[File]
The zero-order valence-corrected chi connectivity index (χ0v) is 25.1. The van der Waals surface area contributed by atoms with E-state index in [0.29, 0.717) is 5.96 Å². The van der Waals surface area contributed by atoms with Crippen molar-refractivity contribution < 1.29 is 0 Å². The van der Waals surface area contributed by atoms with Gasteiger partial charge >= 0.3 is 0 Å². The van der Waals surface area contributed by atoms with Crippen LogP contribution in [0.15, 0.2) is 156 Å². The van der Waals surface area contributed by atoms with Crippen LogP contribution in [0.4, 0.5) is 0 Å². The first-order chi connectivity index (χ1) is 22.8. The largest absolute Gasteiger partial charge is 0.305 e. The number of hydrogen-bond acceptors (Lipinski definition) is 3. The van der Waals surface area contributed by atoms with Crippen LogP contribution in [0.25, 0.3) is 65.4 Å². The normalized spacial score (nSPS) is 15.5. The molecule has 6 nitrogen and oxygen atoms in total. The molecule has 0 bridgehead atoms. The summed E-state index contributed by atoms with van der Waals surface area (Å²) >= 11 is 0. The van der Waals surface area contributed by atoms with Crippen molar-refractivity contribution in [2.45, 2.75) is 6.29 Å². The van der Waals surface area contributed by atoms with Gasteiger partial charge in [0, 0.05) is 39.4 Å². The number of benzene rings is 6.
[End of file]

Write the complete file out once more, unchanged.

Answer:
The zero-order valence-corrected chi connectivity index (χ0v) is 25.1. The van der Waals surface area contributed by atoms with E-state index in [0.29, 0.717) is 5.96 Å². The van der Waals surface area contributed by atoms with Crippen molar-refractivity contribution < 1.29 is 0 Å². The van der Waals surface area contributed by atoms with Gasteiger partial charge >= 0.3 is 0 Å². The van der Waals surface area contributed by atoms with Crippen LogP contribution in [0.15, 0.2) is 156 Å². The van der Waals surface area contributed by atoms with Crippen LogP contribution in [0.4, 0.5) is 0 Å². The first-order chi connectivity index (χ1) is 22.8. The largest absolute Gasteiger partial charge is 0.305 e. The number of hydrogen-bond acceptors (Lipinski definition) is 3. The van der Waals surface area contributed by atoms with Crippen LogP contribution in [0.25, 0.3) is 65.4 Å². The normalized spacial score (nSPS) is 15.5. The molecule has 6 nitrogen and oxygen atoms in total. The molecule has 0 bridgehead atoms. The summed E-state index contributed by atoms with van der Waals surface area (Å²) >= 11 is 0. The van der Waals surface area contributed by atoms with Crippen molar-refractivity contribution in [2.45, 2.75) is 6.29 Å². The van der Waals surface area contributed by atoms with Gasteiger partial charge in [0, 0.05) is 39.4 Å². The number of benzene rings is 6.